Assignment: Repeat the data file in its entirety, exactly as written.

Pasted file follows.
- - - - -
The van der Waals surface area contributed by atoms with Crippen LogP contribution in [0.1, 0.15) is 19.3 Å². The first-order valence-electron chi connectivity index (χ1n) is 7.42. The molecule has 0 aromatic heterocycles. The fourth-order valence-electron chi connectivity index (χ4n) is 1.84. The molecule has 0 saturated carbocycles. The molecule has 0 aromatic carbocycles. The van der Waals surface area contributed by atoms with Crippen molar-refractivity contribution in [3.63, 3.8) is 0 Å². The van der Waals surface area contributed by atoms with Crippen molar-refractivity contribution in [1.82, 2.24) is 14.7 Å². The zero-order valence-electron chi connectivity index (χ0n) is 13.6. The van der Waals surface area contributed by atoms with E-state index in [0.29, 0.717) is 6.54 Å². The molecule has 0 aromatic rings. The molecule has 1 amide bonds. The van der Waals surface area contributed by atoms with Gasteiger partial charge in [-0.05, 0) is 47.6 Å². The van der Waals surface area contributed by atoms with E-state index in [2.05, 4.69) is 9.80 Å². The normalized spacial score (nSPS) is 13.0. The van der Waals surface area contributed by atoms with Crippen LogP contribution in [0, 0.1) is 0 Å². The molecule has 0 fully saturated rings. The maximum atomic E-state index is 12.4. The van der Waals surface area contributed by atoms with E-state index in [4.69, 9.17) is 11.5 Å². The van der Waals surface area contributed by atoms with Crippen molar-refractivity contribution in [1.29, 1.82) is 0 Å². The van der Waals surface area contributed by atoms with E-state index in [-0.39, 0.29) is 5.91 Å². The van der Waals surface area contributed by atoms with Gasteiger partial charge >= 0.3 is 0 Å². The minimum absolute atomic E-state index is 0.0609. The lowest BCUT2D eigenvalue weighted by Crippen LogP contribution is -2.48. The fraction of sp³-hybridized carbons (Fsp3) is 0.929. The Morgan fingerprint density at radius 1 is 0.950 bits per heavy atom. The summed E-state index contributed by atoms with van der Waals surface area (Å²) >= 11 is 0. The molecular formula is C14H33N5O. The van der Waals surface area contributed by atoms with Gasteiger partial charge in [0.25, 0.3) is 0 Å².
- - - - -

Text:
The van der Waals surface area contributed by atoms with Crippen LogP contribution in [0.1, 0.15) is 19.3 Å². The first-order valence-electron chi connectivity index (χ1n) is 7.42. The molecule has 0 aromatic heterocycles. The fourth-order valence-electron chi connectivity index (χ4n) is 1.84. The molecule has 0 saturated carbocycles. The molecule has 0 aromatic carbocycles. The van der Waals surface area contributed by atoms with Crippen molar-refractivity contribution in [3.63, 3.8) is 0 Å². The van der Waals surface area contributed by atoms with Crippen molar-refractivity contribution in [1.82, 2.24) is 14.7 Å². The zero-order valence-electron chi connectivity index (χ0n) is 13.6. The van der Waals surface area contributed by atoms with E-state index in [0.29, 0.717) is 6.54 Å². The molecule has 0 aromatic rings. The molecule has 1 amide bonds. The van der Waals surface area contributed by atoms with Gasteiger partial charge in [-0.05, 0) is 47.6 Å². The van der Waals surface area contributed by atoms with E-state index in [2.05, 4.69) is 9.80 Å². The normalized spacial score (nSPS) is 13.0. The van der Waals surface area contributed by atoms with Crippen LogP contribution in [0, 0.1) is 0 Å². The molecule has 0 fully saturated rings. The maximum atomic E-state index is 12.4. The van der Waals surface area contributed by atoms with E-state index in [4.69, 9.17) is 11.5 Å². The van der Waals surface area contributed by atoms with Crippen molar-refractivity contribution in [1.29, 1.82) is 0 Å². The van der Waals surface area contributed by atoms with E-state index in [-0.39, 0.29) is 5.91 Å². The van der Waals surface area contributed by atoms with Gasteiger partial charge >= 0.3 is 0 Å². The minimum absolute atomic E-state index is 0.0609. The lowest BCUT2D eigenvalue weighted by Crippen LogP contribution is -2.48. The fraction of sp³-hybridized carbons (Fsp3) is 0.929. The Morgan fingerprint density at radius 1 is 0.950 bits per heavy atom. The summed E-state index contributed by atoms with van der Waals surface area (Å²) >= 11 is 0. The molecular formula is C14H33N5O. The van der Waals surface area contributed by atoms with Gasteiger partial charge in [0.25, 0.3) is 0 Å².